Footwear retail giant, Accent Group - who owns popular stores like DC Hype, Athlete’s Foot and Platypus - has said that the chain will move its focus from brick-and-mortar stores to become a digital-first organisation post-crisis, after witnessing a ‘seismic shift’ toward online sales.
Chief Executive at the Accent Group, Daniel Agostinelli, told Fairfax that he is planning on closing at least 50, and as many as 100 of Accent’s physical stores around the country as part of a “major repositioning” of the business after online sales skyrocketed in the midst of the coronavirus pandemic.
“More closures could be on the cards if discussions with landlords turned sour,” writes Dominic Powell.
Mr Agostinelli told journalists that “there’s been a seismic shift to behaviour, which we feel will be prolonged and instilled in the way people shop.”
“We will definitely be reviewing the whole structure [of the business], and we will be redeploying good people from our retail business to digital while increasing our digital capability overall.”
The move comes after the Accent Group witnessed a dramatic average increase in daily sales of $250,000 in early March. This increased to a high of $1.1 million in the final weeks of April. Agostinelli has said that online sales reached up to 45% of its sales, and expects this to stay around the 30% mark for the remainder of this year.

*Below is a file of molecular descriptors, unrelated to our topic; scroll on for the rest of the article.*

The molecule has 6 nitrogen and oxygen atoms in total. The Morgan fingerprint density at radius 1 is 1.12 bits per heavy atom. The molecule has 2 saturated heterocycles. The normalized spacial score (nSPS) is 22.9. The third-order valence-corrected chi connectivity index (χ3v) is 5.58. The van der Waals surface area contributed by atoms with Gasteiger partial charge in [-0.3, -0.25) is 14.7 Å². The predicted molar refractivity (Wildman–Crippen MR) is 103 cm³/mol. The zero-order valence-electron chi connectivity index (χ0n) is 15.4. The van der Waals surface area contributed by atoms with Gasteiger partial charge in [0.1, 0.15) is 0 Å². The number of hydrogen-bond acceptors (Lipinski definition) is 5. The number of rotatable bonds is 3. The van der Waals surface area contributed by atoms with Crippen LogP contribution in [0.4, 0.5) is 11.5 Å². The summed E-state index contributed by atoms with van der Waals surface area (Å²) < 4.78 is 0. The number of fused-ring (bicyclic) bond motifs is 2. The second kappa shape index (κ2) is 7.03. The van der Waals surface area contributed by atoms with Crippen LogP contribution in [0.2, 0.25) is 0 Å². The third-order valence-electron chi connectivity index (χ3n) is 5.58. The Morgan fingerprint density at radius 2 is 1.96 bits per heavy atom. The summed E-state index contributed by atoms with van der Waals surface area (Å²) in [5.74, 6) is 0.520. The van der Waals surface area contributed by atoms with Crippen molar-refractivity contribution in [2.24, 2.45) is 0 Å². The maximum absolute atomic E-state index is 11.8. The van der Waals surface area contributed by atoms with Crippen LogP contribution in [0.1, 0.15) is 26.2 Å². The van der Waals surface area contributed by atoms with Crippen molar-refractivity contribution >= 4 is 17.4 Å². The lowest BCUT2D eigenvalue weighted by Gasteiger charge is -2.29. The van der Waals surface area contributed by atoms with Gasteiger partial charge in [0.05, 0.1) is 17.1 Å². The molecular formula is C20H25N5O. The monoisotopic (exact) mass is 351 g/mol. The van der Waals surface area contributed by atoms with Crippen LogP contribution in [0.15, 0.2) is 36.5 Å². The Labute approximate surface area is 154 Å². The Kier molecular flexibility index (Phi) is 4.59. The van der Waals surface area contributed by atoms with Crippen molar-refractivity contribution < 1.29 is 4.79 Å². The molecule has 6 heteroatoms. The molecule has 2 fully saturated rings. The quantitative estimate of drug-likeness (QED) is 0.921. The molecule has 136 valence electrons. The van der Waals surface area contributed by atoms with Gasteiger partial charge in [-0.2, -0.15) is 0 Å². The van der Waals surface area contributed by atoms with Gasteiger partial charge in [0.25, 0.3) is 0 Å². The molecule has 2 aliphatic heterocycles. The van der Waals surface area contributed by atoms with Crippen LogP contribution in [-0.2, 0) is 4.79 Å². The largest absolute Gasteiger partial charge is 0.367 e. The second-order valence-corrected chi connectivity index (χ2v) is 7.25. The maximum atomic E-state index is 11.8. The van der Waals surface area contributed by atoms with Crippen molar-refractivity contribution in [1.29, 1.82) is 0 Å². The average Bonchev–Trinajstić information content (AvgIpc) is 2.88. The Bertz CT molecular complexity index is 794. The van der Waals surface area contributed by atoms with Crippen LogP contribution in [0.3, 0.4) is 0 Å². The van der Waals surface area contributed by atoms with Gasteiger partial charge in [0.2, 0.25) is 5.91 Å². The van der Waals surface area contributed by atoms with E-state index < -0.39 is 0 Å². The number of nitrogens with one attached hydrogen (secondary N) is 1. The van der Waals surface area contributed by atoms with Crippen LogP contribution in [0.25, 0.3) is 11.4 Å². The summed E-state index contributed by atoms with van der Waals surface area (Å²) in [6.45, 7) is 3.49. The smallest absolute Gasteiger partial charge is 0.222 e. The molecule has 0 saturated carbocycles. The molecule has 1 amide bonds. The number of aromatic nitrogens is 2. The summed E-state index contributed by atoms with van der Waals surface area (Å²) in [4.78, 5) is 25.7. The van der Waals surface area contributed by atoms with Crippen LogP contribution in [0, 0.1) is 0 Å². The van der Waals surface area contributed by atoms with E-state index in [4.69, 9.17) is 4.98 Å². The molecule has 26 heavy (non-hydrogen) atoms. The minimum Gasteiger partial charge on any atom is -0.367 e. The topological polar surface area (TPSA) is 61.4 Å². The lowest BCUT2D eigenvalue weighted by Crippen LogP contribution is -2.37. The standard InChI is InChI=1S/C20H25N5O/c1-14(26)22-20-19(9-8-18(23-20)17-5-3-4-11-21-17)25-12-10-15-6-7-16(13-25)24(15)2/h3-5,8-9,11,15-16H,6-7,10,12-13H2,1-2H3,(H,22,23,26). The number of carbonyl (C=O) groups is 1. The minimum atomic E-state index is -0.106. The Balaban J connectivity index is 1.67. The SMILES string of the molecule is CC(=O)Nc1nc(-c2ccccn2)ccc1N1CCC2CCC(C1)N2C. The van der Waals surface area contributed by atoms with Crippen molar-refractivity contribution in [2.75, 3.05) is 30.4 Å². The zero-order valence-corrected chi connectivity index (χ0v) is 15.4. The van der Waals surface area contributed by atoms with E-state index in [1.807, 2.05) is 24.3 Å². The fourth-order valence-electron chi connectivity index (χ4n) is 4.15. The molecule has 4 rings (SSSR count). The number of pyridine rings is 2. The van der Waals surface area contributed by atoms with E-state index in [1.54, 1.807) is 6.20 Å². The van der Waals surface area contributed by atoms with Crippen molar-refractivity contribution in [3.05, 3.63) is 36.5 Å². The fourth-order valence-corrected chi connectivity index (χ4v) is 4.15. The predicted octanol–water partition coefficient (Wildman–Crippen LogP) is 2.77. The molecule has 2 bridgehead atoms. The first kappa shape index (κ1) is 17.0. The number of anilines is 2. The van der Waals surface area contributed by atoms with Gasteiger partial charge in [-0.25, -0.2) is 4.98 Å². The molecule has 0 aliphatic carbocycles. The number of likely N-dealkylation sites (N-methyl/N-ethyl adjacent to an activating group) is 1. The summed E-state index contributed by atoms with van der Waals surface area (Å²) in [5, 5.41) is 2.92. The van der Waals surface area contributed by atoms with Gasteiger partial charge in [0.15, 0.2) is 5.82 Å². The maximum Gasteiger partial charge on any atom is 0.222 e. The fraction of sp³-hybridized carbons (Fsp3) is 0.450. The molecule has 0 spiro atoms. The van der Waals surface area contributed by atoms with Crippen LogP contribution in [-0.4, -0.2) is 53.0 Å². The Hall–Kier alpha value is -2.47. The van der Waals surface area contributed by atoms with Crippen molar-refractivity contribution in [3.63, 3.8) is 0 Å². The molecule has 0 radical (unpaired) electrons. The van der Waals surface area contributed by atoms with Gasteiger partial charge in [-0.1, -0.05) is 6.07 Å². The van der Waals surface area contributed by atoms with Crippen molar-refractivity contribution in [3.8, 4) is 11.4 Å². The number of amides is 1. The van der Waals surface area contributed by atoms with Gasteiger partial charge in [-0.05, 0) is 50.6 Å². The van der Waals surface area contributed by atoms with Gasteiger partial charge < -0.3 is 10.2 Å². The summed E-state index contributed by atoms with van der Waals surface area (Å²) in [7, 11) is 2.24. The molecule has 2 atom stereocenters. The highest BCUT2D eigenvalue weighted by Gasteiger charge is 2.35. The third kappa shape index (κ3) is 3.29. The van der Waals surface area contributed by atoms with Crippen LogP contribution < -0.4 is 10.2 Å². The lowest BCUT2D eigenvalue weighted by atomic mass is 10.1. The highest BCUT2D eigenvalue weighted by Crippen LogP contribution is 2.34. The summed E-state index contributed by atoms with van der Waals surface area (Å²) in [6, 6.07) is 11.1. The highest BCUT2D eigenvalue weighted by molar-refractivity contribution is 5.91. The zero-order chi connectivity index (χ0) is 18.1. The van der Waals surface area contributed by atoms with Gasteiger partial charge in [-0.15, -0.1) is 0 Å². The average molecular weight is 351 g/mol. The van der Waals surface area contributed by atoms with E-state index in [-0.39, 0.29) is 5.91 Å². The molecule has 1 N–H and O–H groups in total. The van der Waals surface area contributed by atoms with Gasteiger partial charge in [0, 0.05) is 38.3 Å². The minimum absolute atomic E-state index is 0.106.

News of the announcement sent Accent’s share price up as much as 35% to $1.22 on the ASX. Currently, the operator of Platypus, Athlete’s Foot and Hype DC is worth a reported $570 million.
Craig Woolford, an analyst from Citi quoted by the SMH says that online penetration of most retailers sits anywhere between 5 and 10% of their sales, but this is expected to increase to 20% by 2022.
“Retail may undergo significant change with the COVID-19 disruptions accelerating structural changes that are already in place,” he said. “Online share of spending will be even higher and Amazon could become more influential in this market. Online penetration will accelerate meaningfully over the next 18 months, but should also persist,” he concluded.
Accent Group’s Chief Executive, Mr Agostinelli said that the group would retain its physical stores, but is pivoting to “lead with digital moving forward.” This would likely result in a number of borderline or unprofitable physical locations being shut by the Accent Group, in favour of serving that area via online sales due to “unsustainable or uneconomic rental deals.”
It’s being reported that “preliminary negotiations have been successful for over 100 stores and Accent Group said it will continue to pay rent in these cases. However, other stores have been unable to achieve resolutions, leading to Accent shutting 28 of its locations, with more closures likely.”
Accent is set to reopen a number of its stores with additional health and safety measures in place to reduce the chance of spreading the COVID-19 virus after it shut up shop on March 27. Accent has said that all stores will be re-opened by May 1.